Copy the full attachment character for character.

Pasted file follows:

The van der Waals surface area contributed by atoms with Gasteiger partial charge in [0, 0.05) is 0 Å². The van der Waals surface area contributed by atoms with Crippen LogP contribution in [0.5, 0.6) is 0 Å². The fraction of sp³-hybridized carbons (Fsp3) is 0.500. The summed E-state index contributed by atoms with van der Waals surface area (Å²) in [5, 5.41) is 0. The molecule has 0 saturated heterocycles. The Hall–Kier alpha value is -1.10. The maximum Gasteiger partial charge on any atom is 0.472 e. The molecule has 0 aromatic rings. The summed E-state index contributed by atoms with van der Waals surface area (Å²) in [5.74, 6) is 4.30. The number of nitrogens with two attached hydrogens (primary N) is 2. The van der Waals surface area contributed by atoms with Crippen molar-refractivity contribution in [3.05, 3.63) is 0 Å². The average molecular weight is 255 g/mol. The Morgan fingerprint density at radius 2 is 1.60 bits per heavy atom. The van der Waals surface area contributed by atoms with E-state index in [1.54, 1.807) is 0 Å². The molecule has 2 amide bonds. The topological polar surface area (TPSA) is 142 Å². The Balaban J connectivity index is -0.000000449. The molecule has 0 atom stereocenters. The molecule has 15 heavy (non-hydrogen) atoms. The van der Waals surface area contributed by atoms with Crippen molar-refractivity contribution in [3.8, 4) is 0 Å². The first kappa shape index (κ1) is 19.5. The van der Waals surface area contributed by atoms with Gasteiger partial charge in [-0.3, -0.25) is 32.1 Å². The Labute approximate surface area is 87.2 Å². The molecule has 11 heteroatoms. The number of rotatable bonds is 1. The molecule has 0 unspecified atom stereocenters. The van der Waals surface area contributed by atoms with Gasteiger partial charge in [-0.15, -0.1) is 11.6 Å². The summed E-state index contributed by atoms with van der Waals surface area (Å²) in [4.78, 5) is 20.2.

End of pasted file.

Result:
The van der Waals surface area contributed by atoms with Gasteiger partial charge in [0, 0.05) is 0 Å². The van der Waals surface area contributed by atoms with Crippen LogP contribution in [0.5, 0.6) is 0 Å². The fraction of sp³-hybridized carbons (Fsp3) is 0.500. The summed E-state index contributed by atoms with van der Waals surface area (Å²) in [5, 5.41) is 0. The molecule has 0 saturated heterocycles. The Hall–Kier alpha value is -1.10. The maximum Gasteiger partial charge on any atom is 0.472 e. The molecule has 0 aromatic rings. The summed E-state index contributed by atoms with van der Waals surface area (Å²) in [5.74, 6) is 4.30. The number of nitrogens with two attached hydrogens (primary N) is 2. The van der Waals surface area contributed by atoms with Crippen molar-refractivity contribution in [3.05, 3.63) is 0 Å². The average molecular weight is 255 g/mol. The Morgan fingerprint density at radius 2 is 1.60 bits per heavy atom. The van der Waals surface area contributed by atoms with E-state index in [1.54, 1.807) is 0 Å². The molecule has 2 amide bonds. The topological polar surface area (TPSA) is 142 Å². The Balaban J connectivity index is -0.000000449. The molecule has 0 atom stereocenters. The molecule has 15 heavy (non-hydrogen) atoms. The van der Waals surface area contributed by atoms with Crippen molar-refractivity contribution in [3.8, 4) is 0 Å². The first kappa shape index (κ1) is 19.5. The van der Waals surface area contributed by atoms with Gasteiger partial charge in [-0.3, -0.25) is 32.1 Å². The Labute approximate surface area is 87.2 Å². The molecule has 11 heteroatoms. The number of rotatable bonds is 1. The molecule has 0 unspecified atom stereocenters. The van der Waals surface area contributed by atoms with Gasteiger partial charge in [-0.15, -0.1) is 11.6 Å². The summed E-state index contributed by atoms with van der Waals surface area (Å²) in [4.78, 5) is 20.2.